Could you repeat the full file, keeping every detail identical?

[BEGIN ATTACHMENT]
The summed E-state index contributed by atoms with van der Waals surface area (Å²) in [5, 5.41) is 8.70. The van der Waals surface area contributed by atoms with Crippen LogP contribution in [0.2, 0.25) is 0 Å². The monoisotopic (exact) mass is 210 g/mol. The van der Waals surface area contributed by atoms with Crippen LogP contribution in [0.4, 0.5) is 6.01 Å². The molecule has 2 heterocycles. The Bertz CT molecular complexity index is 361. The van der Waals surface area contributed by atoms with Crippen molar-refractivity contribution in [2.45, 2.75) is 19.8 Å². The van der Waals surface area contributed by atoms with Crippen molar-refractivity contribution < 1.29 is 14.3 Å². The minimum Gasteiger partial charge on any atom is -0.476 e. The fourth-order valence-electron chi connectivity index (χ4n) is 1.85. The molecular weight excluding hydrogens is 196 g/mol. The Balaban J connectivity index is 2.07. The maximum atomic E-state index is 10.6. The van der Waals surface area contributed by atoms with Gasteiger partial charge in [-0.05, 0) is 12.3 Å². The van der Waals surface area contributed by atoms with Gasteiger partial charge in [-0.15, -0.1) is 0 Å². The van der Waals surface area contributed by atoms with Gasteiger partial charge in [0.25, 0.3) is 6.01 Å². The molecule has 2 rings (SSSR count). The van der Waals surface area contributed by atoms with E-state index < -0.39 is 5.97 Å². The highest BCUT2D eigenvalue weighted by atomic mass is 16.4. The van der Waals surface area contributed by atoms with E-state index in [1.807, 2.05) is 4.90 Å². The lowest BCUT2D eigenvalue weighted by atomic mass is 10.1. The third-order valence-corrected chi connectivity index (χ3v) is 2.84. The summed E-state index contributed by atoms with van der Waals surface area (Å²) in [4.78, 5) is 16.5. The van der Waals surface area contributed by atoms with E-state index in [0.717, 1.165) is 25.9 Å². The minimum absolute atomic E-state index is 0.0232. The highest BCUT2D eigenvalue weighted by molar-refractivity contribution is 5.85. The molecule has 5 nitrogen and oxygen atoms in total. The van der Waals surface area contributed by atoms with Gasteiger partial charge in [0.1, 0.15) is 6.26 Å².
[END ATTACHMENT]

The summed E-state index contributed by atoms with van der Waals surface area (Å²) in [5, 5.41) is 8.70. The van der Waals surface area contributed by atoms with Crippen LogP contribution in [0.2, 0.25) is 0 Å². The monoisotopic (exact) mass is 210 g/mol. The van der Waals surface area contributed by atoms with Crippen LogP contribution in [0.4, 0.5) is 6.01 Å². The molecule has 2 heterocycles. The Bertz CT molecular complexity index is 361. The van der Waals surface area contributed by atoms with Crippen molar-refractivity contribution in [2.45, 2.75) is 19.8 Å². The van der Waals surface area contributed by atoms with Crippen molar-refractivity contribution < 1.29 is 14.3 Å². The minimum Gasteiger partial charge on any atom is -0.476 e. The fourth-order valence-electron chi connectivity index (χ4n) is 1.85. The molecular weight excluding hydrogens is 196 g/mol. The Balaban J connectivity index is 2.07. The maximum atomic E-state index is 10.6. The van der Waals surface area contributed by atoms with Gasteiger partial charge in [-0.05, 0) is 12.3 Å². The van der Waals surface area contributed by atoms with Gasteiger partial charge in [-0.15, -0.1) is 0 Å². The van der Waals surface area contributed by atoms with Gasteiger partial charge in [0.25, 0.3) is 6.01 Å². The molecule has 2 rings (SSSR count). The van der Waals surface area contributed by atoms with E-state index < -0.39 is 5.97 Å². The highest BCUT2D eigenvalue weighted by atomic mass is 16.4. The van der Waals surface area contributed by atoms with E-state index in [1.807, 2.05) is 4.90 Å². The lowest BCUT2D eigenvalue weighted by atomic mass is 10.1. The third-order valence-corrected chi connectivity index (χ3v) is 2.84. The summed E-state index contributed by atoms with van der Waals surface area (Å²) in [4.78, 5) is 16.5. The van der Waals surface area contributed by atoms with E-state index in [0.717, 1.165) is 25.9 Å². The minimum absolute atomic E-state index is 0.0232. The highest BCUT2D eigenvalue weighted by molar-refractivity contribution is 5.85. The molecule has 5 nitrogen and oxygen atoms in total. The van der Waals surface area contributed by atoms with Gasteiger partial charge in [0.1, 0.15) is 6.26 Å².